Support Soul Tread: a new Aussie publication

Here are three great reasons to support Soul Tread, a new Aussie mag currently crowd sourcing funding via Kickstarter (and one not so great one).

  1. Electronic media is bad for our brains.
  2. Electronic media might actually be bad for our spirituality.
  3. Curated content from a broad range of Christian voices put together in a beautiful designed, typeset, and printed magazine is a good thing and an antidote to some of these effects.
  4. People keep saying I need an editor; I’ll be contributing to this magazine, and will be edited.

On points 1 and 2 (because point 4 means you aren’t going to click those links), there’s a mounting body of good evidence out there that consumption of content via social media platforms that are shaped by algorithms and more sinister ‘surveillance capitalism’ motivations is bad for our brains; that we become addicted to dopamine hits from social media use, but also more narcissistic as we engage the world through a filter that makes ‘me’ hyper-important, and my pre-existing interests hyper-present, and invites me to perform ‘virtue’ according to a particular tribe, presenting myself as a certain sort of ‘digital image’ or ‘digital icon’.

There’s a good case to be made that the ‘media ecology’ of the internet and the black glass screen is distorting our experience of the world and reshaping our hopes and dreams. Elon Musk is one of my favourite whipping boys here because he already thinks we’re living in a computer program, and, if we’re not, he seems to be determined to take us there. The digital eschatology of the modern ‘technocracy’ is a scary thing for the shaping of our understanding of what a good human life looks like, and what a good future for humanity looks like, and that should be disrupted. One way to disrupt this is changing our media practices; and the types of physical things we bring into our physical environment that we then interact with. A printed magazine is an act of subversion.

Support this initiative. It’s a really great project, and Rachael, the editor has a vision worth engaging with, and has put together a team of people from around the country who I’m excited to engage with. You can support it, and secure both a copy of the magazine, and some great ‘swag’ (that’s what us (older, at least) millenials call this sort of thing) on the Kickstarter campaign page, but also follow along on Facebook (which is ironic, given points 1 and 2).

Web 3.0: Why cloudsourcing is cool

Let me tell you what the latest cool thing I like to watch on the Internet is (you’re forgiven for thinking all I do is watch YouTube videos and look for dumb stuff). Crowdsourcing. Or, Cloudsourcing. The basic idea, for those who came in late, is that you have a good idea, you need funds, so you throw it out there and see if the internet will help. It works for everything from charity to book publishing, from inventing new products, to new science projects.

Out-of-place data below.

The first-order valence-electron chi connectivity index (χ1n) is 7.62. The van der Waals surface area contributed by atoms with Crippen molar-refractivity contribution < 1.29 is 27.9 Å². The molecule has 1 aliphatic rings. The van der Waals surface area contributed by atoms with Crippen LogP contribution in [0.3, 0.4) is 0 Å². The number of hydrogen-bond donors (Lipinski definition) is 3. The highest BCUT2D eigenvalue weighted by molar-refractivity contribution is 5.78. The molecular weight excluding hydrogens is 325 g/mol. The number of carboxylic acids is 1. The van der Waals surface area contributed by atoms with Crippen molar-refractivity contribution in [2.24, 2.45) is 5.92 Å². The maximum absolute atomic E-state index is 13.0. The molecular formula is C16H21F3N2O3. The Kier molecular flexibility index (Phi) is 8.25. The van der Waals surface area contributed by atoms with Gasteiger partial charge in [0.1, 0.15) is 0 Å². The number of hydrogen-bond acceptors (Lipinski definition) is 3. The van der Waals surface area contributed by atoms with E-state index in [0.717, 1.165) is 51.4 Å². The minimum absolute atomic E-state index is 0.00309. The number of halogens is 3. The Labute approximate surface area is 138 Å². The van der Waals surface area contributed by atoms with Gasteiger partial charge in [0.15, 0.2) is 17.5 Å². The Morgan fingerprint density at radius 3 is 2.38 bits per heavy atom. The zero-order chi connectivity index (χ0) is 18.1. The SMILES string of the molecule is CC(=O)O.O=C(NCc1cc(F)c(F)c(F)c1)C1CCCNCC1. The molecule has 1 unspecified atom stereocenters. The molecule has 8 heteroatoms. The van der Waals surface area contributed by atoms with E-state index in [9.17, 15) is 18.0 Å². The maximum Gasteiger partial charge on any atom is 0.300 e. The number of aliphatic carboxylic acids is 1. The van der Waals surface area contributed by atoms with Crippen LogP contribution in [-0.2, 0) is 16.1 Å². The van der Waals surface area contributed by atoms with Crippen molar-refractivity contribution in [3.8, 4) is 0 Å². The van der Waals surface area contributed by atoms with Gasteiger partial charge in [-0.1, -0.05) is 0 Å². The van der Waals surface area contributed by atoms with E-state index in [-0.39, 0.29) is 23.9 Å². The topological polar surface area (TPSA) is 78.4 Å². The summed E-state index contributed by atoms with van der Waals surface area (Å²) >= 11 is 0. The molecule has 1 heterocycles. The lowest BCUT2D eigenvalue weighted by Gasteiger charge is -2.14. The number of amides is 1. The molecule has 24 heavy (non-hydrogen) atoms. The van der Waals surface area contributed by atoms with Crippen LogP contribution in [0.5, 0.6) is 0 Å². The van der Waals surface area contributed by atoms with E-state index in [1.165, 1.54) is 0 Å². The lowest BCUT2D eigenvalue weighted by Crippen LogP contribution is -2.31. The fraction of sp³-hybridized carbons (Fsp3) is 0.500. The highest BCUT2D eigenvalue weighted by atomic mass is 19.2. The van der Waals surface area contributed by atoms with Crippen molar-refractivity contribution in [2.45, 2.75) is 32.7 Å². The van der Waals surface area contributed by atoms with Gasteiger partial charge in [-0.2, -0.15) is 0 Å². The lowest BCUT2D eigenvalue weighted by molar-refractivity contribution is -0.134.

And it’s cool. It takes the power of social networking, and the nature of the internet, and actually applies it to something.

Here are some crowdsourcing sites that I’ve found. I’m sure there are others out there. – Kiva is a microfinancing site where you can provide loans to needy entrepeneurs from around the globe. I love it. I’ve funded a few coffee farmers. You can start groups and stuff – and the Christians and Atheists are battling it out for generosity supremacy.

Santos here is a coffee farmer. He’s trying to raise $350. – Kickstarter is a hub for funding inventors, artists, and people who are creating new products that don’t fall into those categories. Funding a project normally buys you some share in its success (ie a version of whatever it is you’re funding). Here’s an example – a project called Etchpop – which will buy a company a laser cutter to make wooden block type stamps for people. $25 will get you a wooden stamp if they get funding. – RocketHub is just like Kickstarter, only its currently running a campaign to fund science projects. This Sea Turtle conservation project looks pretty cool. – Loudsauce is perhaps my favourite. If you’re into a cause you can chip in to having advertisements produced and aired. All their campaigns are currently funded – but it’s worth keeping an eye on.

This FairTrade soccer balls campaign looked fun. – Unbound is a book publisher. But not just any sort of book publisher – a classy one… at the moment you can support one of my favourite blogs, Letters of Note, as they head towards publishing a book. – Fiverr is a bit different, and I’ve linked to it before, but it is so much fun. And so cheap. You can get Mario to make you a video for $5 (here’s my version). Bargain.

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